At 26 years old and after an impressive and historic 50-point performance in Game 6 of the Finals, Giannis Antetokounmpo was crowned on Tuesday as a modest and unlikely hero in NBA Olympus.
The Milwaukee Bucks star, who owes the Greek the franchise’s first ring since 1971, was voted Finals MVP after an amazing series in which he averaged 35.2 points, 13.2 rebounds and five assists per game.
Antetokounmpo was an endless nightmare for the Phoenix Suns and, in addition to these memorable 50 points on the decisive night, he left other moments to remember such as the block on Deandre Ayton in Game 4 or the alley-oop in Game 5 with which the Bucks snatched home-court advantage from the Suns.
However, in these Finals he has not only stood out for being a titan on the court but also for his cautious reflections off the court about success, disappointments and ambition.
“When I focus on the past, that’s my ego. ‘I did this, we beat that team 4-0, I won that in the past.’ When I focus on the future, that’s my pride. ‘Yeah, next game I’m going to do this and this, I’m going to dominate.’ That’s your pride talking, but it hasn’t happened,” he argued to the media last week.
“I try to focus on the moment, on the present. That’s humility. That’s not setting expectations. That’s going out there, enjoying the game, competing at a high level. A lot of people throughout my life have helped me with that, but it’s a skill I’ve tried to hone,” he added.
The Greek phenomenon
Born in Athens in 1994 to a family of Nigerian immigrants, Antetokounmpo spent nearly two decades of his life without being a citizen of any country because he didn’t have papers.
As a child, he engaged in street vending to contribute to the family’s struggling economy.
Giannis was not the only brother who ended up successfully dedicating himself to basketball: Thanasis is a teammate of his on the Bucks, Kostas just left the Lakers for the French Asvel and Alex is part of UCAM Murcia.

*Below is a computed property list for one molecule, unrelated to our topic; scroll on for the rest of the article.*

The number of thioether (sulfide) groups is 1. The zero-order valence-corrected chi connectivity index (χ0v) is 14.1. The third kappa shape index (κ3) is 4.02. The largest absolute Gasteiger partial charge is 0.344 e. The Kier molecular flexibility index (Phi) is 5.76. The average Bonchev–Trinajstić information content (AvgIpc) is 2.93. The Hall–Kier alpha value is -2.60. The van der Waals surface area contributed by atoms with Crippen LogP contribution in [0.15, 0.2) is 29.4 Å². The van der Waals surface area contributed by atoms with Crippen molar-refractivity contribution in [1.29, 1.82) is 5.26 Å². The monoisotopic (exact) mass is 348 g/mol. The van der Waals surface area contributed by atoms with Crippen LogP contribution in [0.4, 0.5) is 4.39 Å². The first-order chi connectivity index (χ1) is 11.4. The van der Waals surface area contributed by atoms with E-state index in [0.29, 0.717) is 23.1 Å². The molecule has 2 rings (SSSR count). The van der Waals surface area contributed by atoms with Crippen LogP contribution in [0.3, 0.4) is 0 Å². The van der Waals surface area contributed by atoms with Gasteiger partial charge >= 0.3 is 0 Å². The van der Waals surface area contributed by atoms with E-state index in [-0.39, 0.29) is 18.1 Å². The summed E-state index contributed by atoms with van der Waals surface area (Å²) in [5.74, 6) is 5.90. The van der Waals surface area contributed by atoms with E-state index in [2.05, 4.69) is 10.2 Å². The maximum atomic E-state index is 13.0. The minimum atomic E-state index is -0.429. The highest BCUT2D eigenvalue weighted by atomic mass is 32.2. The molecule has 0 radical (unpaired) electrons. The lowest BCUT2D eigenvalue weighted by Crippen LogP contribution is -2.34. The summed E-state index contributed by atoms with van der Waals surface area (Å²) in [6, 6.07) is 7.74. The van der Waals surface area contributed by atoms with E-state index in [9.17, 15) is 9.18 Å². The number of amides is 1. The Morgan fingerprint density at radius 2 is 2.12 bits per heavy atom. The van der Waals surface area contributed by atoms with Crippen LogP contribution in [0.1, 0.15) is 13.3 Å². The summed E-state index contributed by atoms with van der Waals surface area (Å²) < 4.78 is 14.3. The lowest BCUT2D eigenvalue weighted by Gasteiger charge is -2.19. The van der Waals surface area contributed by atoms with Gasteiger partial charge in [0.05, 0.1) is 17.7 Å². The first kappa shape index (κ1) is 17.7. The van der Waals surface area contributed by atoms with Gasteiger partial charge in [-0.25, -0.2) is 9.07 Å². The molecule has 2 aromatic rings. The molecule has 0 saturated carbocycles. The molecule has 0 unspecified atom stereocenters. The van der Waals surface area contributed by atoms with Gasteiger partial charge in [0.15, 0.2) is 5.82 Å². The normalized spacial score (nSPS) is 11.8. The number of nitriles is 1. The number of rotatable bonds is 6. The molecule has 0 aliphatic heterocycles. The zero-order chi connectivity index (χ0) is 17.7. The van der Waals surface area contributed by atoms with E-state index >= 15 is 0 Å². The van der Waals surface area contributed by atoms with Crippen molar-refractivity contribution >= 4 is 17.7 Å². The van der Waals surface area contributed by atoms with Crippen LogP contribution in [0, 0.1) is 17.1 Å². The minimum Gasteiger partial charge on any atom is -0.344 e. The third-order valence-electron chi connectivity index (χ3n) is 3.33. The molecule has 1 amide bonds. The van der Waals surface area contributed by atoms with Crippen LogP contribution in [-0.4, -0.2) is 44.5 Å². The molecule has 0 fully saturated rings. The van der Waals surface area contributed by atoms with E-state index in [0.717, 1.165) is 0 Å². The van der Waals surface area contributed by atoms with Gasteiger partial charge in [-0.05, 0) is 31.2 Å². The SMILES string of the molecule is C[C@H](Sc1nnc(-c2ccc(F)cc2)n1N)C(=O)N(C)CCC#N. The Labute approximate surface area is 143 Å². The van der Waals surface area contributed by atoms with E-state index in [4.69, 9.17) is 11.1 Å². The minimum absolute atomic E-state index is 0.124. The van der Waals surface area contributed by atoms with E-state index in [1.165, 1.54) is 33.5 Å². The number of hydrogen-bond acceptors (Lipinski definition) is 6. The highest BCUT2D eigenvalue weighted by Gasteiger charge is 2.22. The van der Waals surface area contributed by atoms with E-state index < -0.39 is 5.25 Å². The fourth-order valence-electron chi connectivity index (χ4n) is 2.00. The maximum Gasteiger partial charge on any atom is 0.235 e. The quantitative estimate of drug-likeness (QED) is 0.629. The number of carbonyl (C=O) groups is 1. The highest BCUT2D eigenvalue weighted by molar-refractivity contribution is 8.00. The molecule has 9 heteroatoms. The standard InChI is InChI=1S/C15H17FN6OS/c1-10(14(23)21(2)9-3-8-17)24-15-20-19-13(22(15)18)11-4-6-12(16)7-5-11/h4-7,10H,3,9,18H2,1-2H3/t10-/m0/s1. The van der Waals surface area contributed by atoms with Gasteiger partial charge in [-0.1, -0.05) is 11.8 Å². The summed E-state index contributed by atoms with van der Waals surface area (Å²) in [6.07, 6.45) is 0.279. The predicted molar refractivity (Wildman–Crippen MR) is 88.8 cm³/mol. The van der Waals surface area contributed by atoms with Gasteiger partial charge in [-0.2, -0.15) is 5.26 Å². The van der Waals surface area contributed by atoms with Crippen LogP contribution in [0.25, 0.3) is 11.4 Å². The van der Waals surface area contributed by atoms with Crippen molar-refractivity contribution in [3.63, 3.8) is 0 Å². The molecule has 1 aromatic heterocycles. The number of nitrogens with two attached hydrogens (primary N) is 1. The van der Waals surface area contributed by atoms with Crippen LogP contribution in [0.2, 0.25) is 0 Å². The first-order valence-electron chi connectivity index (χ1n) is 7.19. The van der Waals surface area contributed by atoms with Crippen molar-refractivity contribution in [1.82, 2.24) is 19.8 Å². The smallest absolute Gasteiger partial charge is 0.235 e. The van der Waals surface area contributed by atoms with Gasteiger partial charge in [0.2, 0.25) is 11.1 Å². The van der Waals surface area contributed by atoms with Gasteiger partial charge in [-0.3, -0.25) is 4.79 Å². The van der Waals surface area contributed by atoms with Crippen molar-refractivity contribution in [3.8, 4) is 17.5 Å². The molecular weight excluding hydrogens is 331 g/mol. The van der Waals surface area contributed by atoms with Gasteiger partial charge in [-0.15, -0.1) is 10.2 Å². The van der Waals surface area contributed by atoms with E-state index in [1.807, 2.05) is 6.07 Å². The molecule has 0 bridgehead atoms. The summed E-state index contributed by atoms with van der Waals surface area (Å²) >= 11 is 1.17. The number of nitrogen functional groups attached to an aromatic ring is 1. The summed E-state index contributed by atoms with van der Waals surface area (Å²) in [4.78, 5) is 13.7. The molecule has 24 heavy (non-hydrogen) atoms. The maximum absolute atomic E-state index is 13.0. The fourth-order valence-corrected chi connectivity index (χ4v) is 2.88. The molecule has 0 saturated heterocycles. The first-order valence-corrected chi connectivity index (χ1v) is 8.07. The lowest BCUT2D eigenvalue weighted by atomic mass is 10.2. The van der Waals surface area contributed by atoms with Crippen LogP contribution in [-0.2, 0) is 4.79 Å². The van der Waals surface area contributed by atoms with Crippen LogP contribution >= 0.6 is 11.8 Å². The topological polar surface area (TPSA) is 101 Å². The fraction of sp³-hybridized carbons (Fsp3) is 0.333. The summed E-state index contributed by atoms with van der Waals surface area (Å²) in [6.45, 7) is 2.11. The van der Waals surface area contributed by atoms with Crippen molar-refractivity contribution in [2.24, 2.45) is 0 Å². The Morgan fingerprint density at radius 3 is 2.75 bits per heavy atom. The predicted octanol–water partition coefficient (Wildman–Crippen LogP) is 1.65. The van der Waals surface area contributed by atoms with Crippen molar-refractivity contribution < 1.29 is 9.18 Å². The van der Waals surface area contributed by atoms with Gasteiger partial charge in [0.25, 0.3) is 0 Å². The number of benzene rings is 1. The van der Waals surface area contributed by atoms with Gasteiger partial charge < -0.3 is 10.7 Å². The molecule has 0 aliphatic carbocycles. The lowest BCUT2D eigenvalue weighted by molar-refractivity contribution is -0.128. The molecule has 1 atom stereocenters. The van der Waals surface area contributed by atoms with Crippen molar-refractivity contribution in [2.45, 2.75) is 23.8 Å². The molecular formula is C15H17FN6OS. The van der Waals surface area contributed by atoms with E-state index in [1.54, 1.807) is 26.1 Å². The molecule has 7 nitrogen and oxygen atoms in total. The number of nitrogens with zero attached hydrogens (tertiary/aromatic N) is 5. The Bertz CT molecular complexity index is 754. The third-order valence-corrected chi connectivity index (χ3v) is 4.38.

After attracting attention for his exceptional physical conditions and unique talent in the lower divisions of Greek basketball, CAI Zaragoza signed him in 2012 but allowed him to remain in his home country to continue growing as a player.
He did not make his debut in CAI: Antetokounmpo was selected in the 2013 draft in the 15th position by the Bucks and left some money for the Aragonese coffers in addition to a curious and ephemeral passage through the Zaragoza team.
Antetokounmpo in the NBA
The Antetokounmpo who landed in the NBA with only 18 years old, all the possibilities in the world and no certainty of entry is little like the all-powerful player who has swept these Finals.
The Greek Freak’s evolution to the pinnacle of world basketball was calm and patient.
In his first season he averaged 6.8 points, 4.4 rebounds and 1.9 assists per game (24.6 minutes on average), while in 2020-2021 he has posted 28.1 points, 11 rebounds and 5.9 assists per game (33 minutes on average).
His first step forward was the award he earned for Most Improved Player in 2017, the same year he made his All-Star debut.
From there, Antetokounmpo grew in spectacular fashion to become a beast of power and quickness, an almost unstoppable threat in the zone, a defensive specialist and a figure capable of adding in all facets of the game and on both sides of the court.
The individual accolades kept coming: regular season MVP in 2019 and 2020, Best Defensive Player in 2020, five All-Star selections, etc.
But there was also criticism for his low percentages in shooting and from the personal line.
In addition, Antetokounmpo was recognized as a virtually unique player in the league but lacked to get the Bucks to make the leap in quality to aspire to the ring.
After several playoff disappointments, coach Mike Budenholzer landed in Milwaukee in 2018 and in his first season led Antetokounmpo and his teammates to the East Finals, where they fell to the eventual NBA champions, the Toronto Raptors.
Last summer, the Greek signed a mammoth contract with the Bucks: $228 million for five years.
But the investment was worth it, as Antetokounmpo, always with his feet on the ground and with the team ahead of the individual, led the Bucks to glory thanks to the help of teammates like Khris Middleton or Jrue Holiday and all those who accompanied him along the way.
“I started playing basketball to help my family. I tried to help them out of the problems and challenges we faced growing up,” he said after becoming a champion.
“But I never thought I would be here with the NBA trophy and the Finals MVP award. It’s been a long journey,” he concluded.